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  1. #1

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    Rollei 35; How good?

    Just how good were the Rollei 35's with the Tessar lens. I have one given to me to sell and am wondering if it would be worth keeping as a walking around camera. I also have a Leica Minilux and an Olympus Stylus too choose from if I wish. Normally I would shoot 1/2 a roll and test it out but to tell the truth I'm just too busy with other cameras, updating my website and general life to go too much out of my way right now unless it's worth testing. So I'm looking for some input before I go to the trouble.
    P.S. It has sticky low speeds. What's a cla on these things?
    W.A. Crider

  2. #2
    declark's Avatar
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    I have the 35s with the Sonnar lens which I hear is not much better than the Tessar at smaller apertures, which is where you'll end up using these cameras due to zone focusing. I have a couple shots in my gallery made with the 35s for reference. When you get the focus right, it is very crisp. I find that I use it mostly at 6m to infinity for best results. It's the frame spacing that I am least crazy about, too tight.

  3. #3
    Anscojohn's Avatar
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    Even the Rollei 35 with the Triotar I once owned cut a nice sharp image. I am sure with close scrutiny, less so than mine with the Sonnar. I have a prejudice in favor of Tessars, so it has to be good, in my view.

    All that being said, the Rollei 35 could ONLY have been designed by engineers whose only view of the human factor was as subjects or manufacturers. Nothing on the Rollei 35 ever felt like something a humanoid from this planet could use with naturalness. Given the opportunities, I had no problem parting with the two I owned. The pocket camera I liked most of all was a little Yashica T which was stolen. I replaced it with a Rollei Prego with a 3.5 lens. Before that I had an Ollie stylus with the fixed 3.5 lens. Great little shooter. If someone gave me a Rollei 35 with a Tessar I would keep it to add to my Tessar menagerie; but i would not go out and buy one because, to me, it just was not a comfortable camera to carry or to use.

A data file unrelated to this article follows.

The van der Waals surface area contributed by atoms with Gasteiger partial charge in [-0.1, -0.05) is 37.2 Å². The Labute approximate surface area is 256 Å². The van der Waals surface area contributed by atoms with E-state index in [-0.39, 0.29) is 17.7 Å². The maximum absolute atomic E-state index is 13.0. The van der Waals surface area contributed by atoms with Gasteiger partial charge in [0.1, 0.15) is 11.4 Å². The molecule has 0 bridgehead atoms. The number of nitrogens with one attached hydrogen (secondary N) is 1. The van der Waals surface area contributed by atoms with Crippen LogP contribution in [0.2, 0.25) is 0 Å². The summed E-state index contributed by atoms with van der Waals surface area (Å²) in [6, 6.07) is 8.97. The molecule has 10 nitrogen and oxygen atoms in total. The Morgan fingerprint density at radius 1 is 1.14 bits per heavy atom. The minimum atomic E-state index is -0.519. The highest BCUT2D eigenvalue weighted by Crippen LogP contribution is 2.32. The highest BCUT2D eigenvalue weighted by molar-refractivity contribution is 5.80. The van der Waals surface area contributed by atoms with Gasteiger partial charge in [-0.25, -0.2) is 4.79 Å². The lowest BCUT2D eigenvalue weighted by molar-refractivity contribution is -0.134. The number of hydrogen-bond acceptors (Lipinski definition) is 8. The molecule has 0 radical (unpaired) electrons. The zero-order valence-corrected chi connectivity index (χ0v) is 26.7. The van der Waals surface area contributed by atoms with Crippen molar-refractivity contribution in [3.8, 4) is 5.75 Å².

John, Mount Vernon, Virginia USA

  4. #4

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    I bought a 35S 25 years ago new, now it is the only real analogue 35mm camera left that I use so once in a while.
    Says a lot about the little shooter: I still love it !

    Peter

  5. #5
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    I have one with a S-Xenar lens. It's treated me fine, though it's a finicky camera. It has a cult following out there.

  6. #6

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    I first bought a Rollei 35T in 1979 and used it steadily until it was lost about a dozen years later. I probably put maybe 150 rolls through it, and it never failed to impress me with its sharpness.

    I also bought a Rollei 35S but I found that I liked the 35T better -- go figure.

    I've taken many wonderful shots with this camera. It's been to Germany, Venice, Paris, Switzerland, Holland and a number of places on the East Coast.

    Around 2001, I went on a buying spree and bought another 35T, as well as the TE and SE models. I don't care for the LEDs in the viewfinder, because the camera was never meant for in-viewfinder metering, and using it in this manner is very awkward.